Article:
Wil Wheaton's "Dead Trees Give No Shelter": terrifying tale, beautifully told

    Wil Wheaton's 2017 standalone novelette Dead Trees Give No Shelter is a beautiful, spooky horror story in the vein of Stranger Things, following Jay Turner as he returns to the small Ohio town where his baby brother was murdered, 20 years before, to witness the execution of his killer. Read the rest

    Lent: Jo Walton's new novel is Dante's Groundhog Day

    I love Hugo and Nebula-Award winner Jo Walton's science fiction and fantasy novels (previously) and that's why it was such a treat to inaugurate my new gig as an LA Times book reviewer with a review of her latest novel, Lent, a fictionalized retelling of the live of Savonarola, who reformed the Florentine church in the 1490s, opposing a corrupt Pope, who martyred him (except in Walton's book, and unbeknownst to Savonarola himself, Savonarola is a demon who is sent back to Hell when he is martyred, then returned to 1492 Florence to start over again). Read the rest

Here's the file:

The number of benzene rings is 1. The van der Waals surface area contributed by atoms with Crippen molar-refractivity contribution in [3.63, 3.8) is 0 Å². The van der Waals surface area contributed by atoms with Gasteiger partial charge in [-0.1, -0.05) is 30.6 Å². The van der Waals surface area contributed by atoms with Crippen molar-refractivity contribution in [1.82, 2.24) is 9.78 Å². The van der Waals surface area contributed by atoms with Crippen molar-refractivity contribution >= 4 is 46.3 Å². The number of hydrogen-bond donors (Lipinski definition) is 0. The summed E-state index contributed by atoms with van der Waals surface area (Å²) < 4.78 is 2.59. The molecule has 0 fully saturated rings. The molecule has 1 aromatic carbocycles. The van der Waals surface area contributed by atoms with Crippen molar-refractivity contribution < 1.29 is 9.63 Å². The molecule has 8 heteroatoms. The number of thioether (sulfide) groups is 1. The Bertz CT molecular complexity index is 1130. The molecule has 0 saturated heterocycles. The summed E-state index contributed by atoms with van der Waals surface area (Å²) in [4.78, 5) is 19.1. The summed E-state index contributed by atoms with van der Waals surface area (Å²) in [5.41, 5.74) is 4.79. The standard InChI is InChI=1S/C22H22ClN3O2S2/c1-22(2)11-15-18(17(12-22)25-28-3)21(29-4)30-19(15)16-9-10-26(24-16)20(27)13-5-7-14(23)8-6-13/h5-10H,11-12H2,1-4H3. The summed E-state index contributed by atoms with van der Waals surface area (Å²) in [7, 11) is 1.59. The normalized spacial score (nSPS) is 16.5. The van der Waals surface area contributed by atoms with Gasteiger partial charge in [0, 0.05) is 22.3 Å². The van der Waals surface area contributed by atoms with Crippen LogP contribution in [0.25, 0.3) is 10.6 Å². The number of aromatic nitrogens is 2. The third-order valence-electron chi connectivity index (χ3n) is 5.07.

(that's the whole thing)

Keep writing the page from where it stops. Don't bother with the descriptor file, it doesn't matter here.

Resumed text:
Luna: Moon Rising, in which Ian McDonald brings the trilogy to an astounding, intricate, exciting and satisfying climax

    Back in 2015, the incomparable Ian McDonald (previously) published Luna: New Moon, a kind of cross between Dallas and The Moon is a Harsh Mistress, with warring clans scheme and fighting on a libertopian lunar colony where the only law is private contracts and you're charged for the very air you breathe; McDonald raised the stakes to impossible heights with the 2017 sequel Luna: Wolf Moon, and now, with the final volume, Luna: Moon Rising, McDonald proves that he despite the wild gyrations of his massive cast of characters and their intricate schemes, he never lost control. Read the rest